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COVID-19: GMD, NARD raise the alarm over 3rd wave, Delta variant

Against the background of the outbreak of COVID-19 third wave in the country, particularly the entrant of the Delta variant of the virus in this clime, the Guild of Medical Directors (GMD) and the National Association of Resident Doctors (NARD) have raised the alarm concerning the impending danger that could be associated with this stage of the pandemic, while warning that COVID-19 has not ‘gone’ as is widely believed in the Nigerian environment.

 

 

Making the position of the GMD known yesterday, the President of the GMD, Prof. Femi Babalola, said, “COVID- 19 will be here for the foreseeable future.”

 

To this end, Babalola called on the Federal Government to find a means to make vaccines available because according to him, vaccinations are critically important for at least 70 per cent of the citizens. He described the advent of the Delta variant in Nigeria as very unfortunate.

 

“It is very highly transmissible and causes more severe illness. “It can easily take over the country if care is not taken.”

 

However, Babalola lamented that many people in Nigeria are under the erroneous impression that COVID 19 has gone, hence they get very careless with compliance to safety protocols that could curb the spread of the virus.

 

On the contrary, he said: “COVID-19 has not “gone,” adding, “and it will be here for the foreseeable future.” While highlighting some of the lack of preparedness to address the pandemic at this state, the president of the GMD stated that, “some states have dismantled their taskforces and sent their health personnel home.

“Some of these frontline workers had not been compensated for their sacrifice!” While urging the Federal Government to seek means of making vaccines available, he noted that even vaccines are not enough.

“The use of chemoprophylactic drugs such as Ivermectin is also highly recommended, even for people who have been vaccinated.”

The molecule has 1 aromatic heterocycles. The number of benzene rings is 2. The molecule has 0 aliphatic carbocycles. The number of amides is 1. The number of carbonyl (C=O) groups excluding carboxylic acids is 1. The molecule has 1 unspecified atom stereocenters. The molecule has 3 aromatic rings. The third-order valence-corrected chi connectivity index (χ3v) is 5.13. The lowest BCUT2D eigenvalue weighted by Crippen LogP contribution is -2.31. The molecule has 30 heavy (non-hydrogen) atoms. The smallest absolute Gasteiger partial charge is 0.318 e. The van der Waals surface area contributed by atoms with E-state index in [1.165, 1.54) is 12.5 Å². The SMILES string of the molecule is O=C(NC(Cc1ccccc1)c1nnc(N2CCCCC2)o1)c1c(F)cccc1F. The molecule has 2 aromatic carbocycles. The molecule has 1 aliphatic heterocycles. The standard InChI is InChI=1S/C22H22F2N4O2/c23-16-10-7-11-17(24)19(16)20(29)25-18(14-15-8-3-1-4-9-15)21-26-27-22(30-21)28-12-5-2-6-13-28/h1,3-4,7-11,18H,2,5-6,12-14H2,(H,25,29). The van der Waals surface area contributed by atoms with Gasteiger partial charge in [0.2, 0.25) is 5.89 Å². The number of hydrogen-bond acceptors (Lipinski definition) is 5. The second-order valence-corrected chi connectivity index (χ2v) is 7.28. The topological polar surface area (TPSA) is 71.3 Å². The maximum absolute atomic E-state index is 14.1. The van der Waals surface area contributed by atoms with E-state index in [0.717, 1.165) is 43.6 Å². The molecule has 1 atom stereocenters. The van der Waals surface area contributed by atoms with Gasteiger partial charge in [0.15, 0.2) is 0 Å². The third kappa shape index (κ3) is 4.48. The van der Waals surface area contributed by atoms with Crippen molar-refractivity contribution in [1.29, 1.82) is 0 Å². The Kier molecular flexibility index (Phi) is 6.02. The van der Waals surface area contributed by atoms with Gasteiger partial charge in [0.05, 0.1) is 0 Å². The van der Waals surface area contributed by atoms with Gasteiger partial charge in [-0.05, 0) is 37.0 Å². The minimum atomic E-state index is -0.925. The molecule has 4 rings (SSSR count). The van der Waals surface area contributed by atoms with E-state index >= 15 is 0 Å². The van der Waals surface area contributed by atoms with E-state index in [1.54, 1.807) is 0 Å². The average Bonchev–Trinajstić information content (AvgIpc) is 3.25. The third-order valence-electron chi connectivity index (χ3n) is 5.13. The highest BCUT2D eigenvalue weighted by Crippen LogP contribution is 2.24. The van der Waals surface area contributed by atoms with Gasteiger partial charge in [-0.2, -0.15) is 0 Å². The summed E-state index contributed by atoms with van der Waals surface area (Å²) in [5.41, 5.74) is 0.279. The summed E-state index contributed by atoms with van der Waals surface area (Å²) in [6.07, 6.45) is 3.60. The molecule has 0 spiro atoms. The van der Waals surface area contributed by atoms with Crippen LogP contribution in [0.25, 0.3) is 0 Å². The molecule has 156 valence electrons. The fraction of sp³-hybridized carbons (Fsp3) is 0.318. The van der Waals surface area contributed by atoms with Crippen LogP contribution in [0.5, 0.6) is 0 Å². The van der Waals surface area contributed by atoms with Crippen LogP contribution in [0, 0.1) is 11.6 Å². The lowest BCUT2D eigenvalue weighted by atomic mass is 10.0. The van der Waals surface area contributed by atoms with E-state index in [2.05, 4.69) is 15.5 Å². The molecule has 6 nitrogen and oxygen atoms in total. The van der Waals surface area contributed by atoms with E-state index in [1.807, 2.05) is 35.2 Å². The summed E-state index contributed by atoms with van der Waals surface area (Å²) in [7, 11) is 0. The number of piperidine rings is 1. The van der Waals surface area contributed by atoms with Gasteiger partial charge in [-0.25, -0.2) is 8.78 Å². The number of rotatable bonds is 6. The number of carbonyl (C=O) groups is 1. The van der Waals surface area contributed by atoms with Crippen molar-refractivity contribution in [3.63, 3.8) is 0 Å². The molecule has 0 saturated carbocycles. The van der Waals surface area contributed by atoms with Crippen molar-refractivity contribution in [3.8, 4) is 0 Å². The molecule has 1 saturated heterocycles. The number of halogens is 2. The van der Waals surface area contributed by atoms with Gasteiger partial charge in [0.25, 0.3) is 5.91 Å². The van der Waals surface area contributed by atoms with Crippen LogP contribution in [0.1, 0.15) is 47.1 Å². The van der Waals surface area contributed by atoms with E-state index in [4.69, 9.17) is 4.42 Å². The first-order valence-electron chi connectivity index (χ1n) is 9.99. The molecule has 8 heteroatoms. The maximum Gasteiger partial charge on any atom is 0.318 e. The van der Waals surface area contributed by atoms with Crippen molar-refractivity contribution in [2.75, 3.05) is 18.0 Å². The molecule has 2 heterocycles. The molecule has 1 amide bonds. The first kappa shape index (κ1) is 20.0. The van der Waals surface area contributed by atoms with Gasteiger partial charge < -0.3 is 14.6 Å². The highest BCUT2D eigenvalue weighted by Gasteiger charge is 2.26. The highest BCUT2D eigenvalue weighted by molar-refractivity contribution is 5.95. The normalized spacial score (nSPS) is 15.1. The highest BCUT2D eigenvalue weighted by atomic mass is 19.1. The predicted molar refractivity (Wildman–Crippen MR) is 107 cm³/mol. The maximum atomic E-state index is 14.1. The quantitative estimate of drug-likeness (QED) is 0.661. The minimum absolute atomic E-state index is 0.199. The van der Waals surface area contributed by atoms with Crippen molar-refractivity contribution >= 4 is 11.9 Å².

In addition, Babalola advised that social distancing, using face masks, avoidance of indoor gatherings and the isolation of sick people/ contacts are absolutely necessary. “Eternal vigilance is the price of liberty!,” he added.

 

Speaking in similar vein, the President of NARD, Dr. Okhuaihesuyi Uyilawa, noted that although, in developed nations, funds were released to appropriate institutions saddled with the responsibility to combat the disease, in Nigeria, when funds are appropriated to tackle the pandemic, they are embezzled into private accounts.

 

He asked, “How then do you except people to work.” While he alerted that Nigeria is not on course with regard to its response to the pandemic, Uyilawa lamented that there hasn’t been the training and retraining of persons and organisations involved in these brigade of infectious diseases, adding that even when they do train, it’s hijacked by a select few for their friends and families. To this end, the president of NARD frowned at poor policies planning and programmes by the ministries, departments and Agencies (MDA) involved in tackling this menace.

 

According to him, “We (Nigeria) aren’t on course.” On whether the country is making some efforts, he said, “Yes but snail-paced”. “We are an oil nation that should wage war against the third wave so it doesn’t consume us.” On what should be done to address the pandemic,

 

Uyilawa said: “Don’t embezzle funds meant for research, put more funds into research, train and refrain personnel, make vast the policymakers to include the young ones, who are fresh with ideas and innovations.”

 

While reacting on the impact of many states that have abandoned COVID-19 testing, the president of NARD noted, “Testing is key to the surveillance and production of data. If you don’t test, you can treat, isolate and get data to know if you are truly winning.”

 

He described public compliance to safety protocols as quite poor. Uyilawa observed that Nigerians and humans generally are difficult. “People violate all the laid down protocols as prescribed by the Nigeria Centre for Disease Control (NCDC). So, it’s difficult to actually enforce them.”

 

According to the NCDC, the total number of cases has grown to 171, 728, with Lagos State leading the way, despite the Governor of the state, Babajide Sanwo-Olu, warning of a potential third wave of the Coronavirus pandemic in the state.

 

According to the governor, the number of confirmed cases, which had previously been decreased to a 1 per cent average at the end of June, has abruptly risen to a 6.6 per cent rate as of July 8.

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